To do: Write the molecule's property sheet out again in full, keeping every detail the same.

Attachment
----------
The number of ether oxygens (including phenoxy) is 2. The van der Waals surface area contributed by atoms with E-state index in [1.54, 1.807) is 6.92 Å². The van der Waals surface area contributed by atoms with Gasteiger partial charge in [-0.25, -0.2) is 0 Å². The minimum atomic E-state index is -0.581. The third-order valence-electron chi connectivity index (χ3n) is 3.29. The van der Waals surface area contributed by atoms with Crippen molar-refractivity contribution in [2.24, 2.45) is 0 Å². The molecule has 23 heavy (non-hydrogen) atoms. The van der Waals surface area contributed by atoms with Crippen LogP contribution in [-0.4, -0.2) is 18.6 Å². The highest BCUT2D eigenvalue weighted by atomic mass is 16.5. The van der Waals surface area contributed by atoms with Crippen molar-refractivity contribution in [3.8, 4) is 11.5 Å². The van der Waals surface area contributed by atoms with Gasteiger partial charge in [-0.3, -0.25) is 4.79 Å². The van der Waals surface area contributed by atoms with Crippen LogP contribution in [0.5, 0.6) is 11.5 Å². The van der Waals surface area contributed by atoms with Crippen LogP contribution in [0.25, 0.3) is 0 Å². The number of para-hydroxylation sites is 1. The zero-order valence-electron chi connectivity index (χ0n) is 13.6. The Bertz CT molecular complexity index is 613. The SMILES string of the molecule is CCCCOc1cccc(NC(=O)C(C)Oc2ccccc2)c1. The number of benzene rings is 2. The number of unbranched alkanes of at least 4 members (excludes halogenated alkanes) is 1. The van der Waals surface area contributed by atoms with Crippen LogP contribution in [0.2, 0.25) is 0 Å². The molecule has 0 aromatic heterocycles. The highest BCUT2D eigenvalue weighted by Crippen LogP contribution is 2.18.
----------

The number of ether oxygens (including phenoxy) is 2. The van der Waals surface area contributed by atoms with E-state index in [1.54, 1.807) is 6.92 Å². The van der Waals surface area contributed by atoms with Gasteiger partial charge in [-0.25, -0.2) is 0 Å². The minimum atomic E-state index is -0.581. The third-order valence-electron chi connectivity index (χ3n) is 3.29. The van der Waals surface area contributed by atoms with Crippen molar-refractivity contribution in [2.24, 2.45) is 0 Å². The molecule has 23 heavy (non-hydrogen) atoms. The van der Waals surface area contributed by atoms with Crippen LogP contribution in [-0.4, -0.2) is 18.6 Å². The highest BCUT2D eigenvalue weighted by atomic mass is 16.5. The van der Waals surface area contributed by atoms with Crippen molar-refractivity contribution in [3.8, 4) is 11.5 Å². The van der Waals surface area contributed by atoms with Gasteiger partial charge in [-0.3, -0.25) is 4.79 Å². The van der Waals surface area contributed by atoms with Crippen LogP contribution in [0.5, 0.6) is 11.5 Å². The van der Waals surface area contributed by atoms with Crippen LogP contribution in [0.25, 0.3) is 0 Å². The number of para-hydroxylation sites is 1. The zero-order valence-electron chi connectivity index (χ0n) is 13.6. The Bertz CT molecular complexity index is 613. The SMILES string of the molecule is CCCCOc1cccc(NC(=O)C(C)Oc2ccccc2)c1. The number of benzene rings is 2. The number of unbranched alkanes of at least 4 members (excludes halogenated alkanes) is 1. The van der Waals surface area contributed by atoms with Crippen LogP contribution in [0.2, 0.25) is 0 Å². The molecule has 0 aromatic heterocycles. The highest BCUT2D eigenvalue weighted by Crippen LogP contribution is 2.18.